“Normally in the northeast Pacific in cooler ocean years we see these larger zooplankton species, and they’re considered quite nutritious for salmon,” noted Grant. “What happens in these warm marine heat wave years is these southern zooplankton move in from California, and they’re considered less nutritious for salmon, so they reduce growth rates and reduce survival for these animals.”  

These environmental conditions have resulted in severe reductions in the harvesting of Pacific salmon over the last century. An annual average of 24 million salmon were once caught in the 1920s and 1930s, but over the last decade this has declined to 4 million.

“We’re seeing coastwide salmon declines, and this is from Washington all the way up to Alaska,” said Grant.

But after generations of stock declines and fishery closures, those who traditionally rely on salmon for subsistence are warning that the DFO’s science will not be enough to adequately manage the species in the future. On Nov. 10 a letter was sent to Joyce Murray, the newly appointed minister of Fisheries and Oceans Canada, urging her department to better incorporate traditional knowledge from First Nations that call the west coast of Vancouver Island their home.

“[W]e urge you and your officials to listen to our Ha’wiih (Hereditary Chiefs) and our knowledge holders when they speak to you about the crisis in Pacific Salmon,” reads the letter signed by Nuu-chah-nulth Tribal Council President Judith Sayers and Clifford Atleo Sr., chair of the Council of Ha’wiih Forum on Fisheries. “Nuu-chah-nulth have lived in harmony with salmon for thousands of years. The collapse of salmon stocks in recent decades is a challenge that your department cannot address on its own based on scientific knowledge.”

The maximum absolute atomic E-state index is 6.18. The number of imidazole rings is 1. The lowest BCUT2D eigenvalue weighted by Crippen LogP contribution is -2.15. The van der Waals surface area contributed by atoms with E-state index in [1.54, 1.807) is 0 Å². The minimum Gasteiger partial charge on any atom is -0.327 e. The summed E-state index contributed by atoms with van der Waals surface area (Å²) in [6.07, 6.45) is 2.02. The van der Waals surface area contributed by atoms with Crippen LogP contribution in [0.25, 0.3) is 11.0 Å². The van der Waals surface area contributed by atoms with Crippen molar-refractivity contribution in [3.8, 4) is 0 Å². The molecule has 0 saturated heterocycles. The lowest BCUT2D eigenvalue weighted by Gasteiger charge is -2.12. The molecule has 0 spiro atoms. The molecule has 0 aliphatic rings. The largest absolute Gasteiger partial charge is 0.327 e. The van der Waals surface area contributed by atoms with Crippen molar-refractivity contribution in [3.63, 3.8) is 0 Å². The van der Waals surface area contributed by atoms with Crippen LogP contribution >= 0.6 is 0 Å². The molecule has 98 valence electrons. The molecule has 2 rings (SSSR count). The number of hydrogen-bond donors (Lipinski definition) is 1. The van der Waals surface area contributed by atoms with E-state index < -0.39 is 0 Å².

The letter points to the need for collaboration on managing the harvesting of herring, which are a keystone species in the food chain that Pacific salmon survive on.

“For many years now, we have been telling your departmental officials that our herring stocks cannot be fished until they have recovered,” wrote Sayers and Atleo. “Each year in the herring planning process, the possibility of a commercial herring fishery on the west coast of Vancouver Island is put up for consideration. We have told previous DFO ministers and staff, and we are telling you, that our herring stocks are not ready for that.”

As Nuu-chah-nulth nations work on their fishing plans for 2022, below average returns are expected when sockeye salmon reach the west coast of Vancouver Island and the Somass River, according to the DFO’s Preliminary Salmon Outlook.

Chinook are expected to be at a well-below-average, “critical” level in Nootka and Kyuquot sounds, but the DFO forecast is most optimistic for when the large salmon reach coastal areas in the central and southwest of Vancouver Island. Returns are forecast to be near average in the Somass, Burman and Sarita rivers.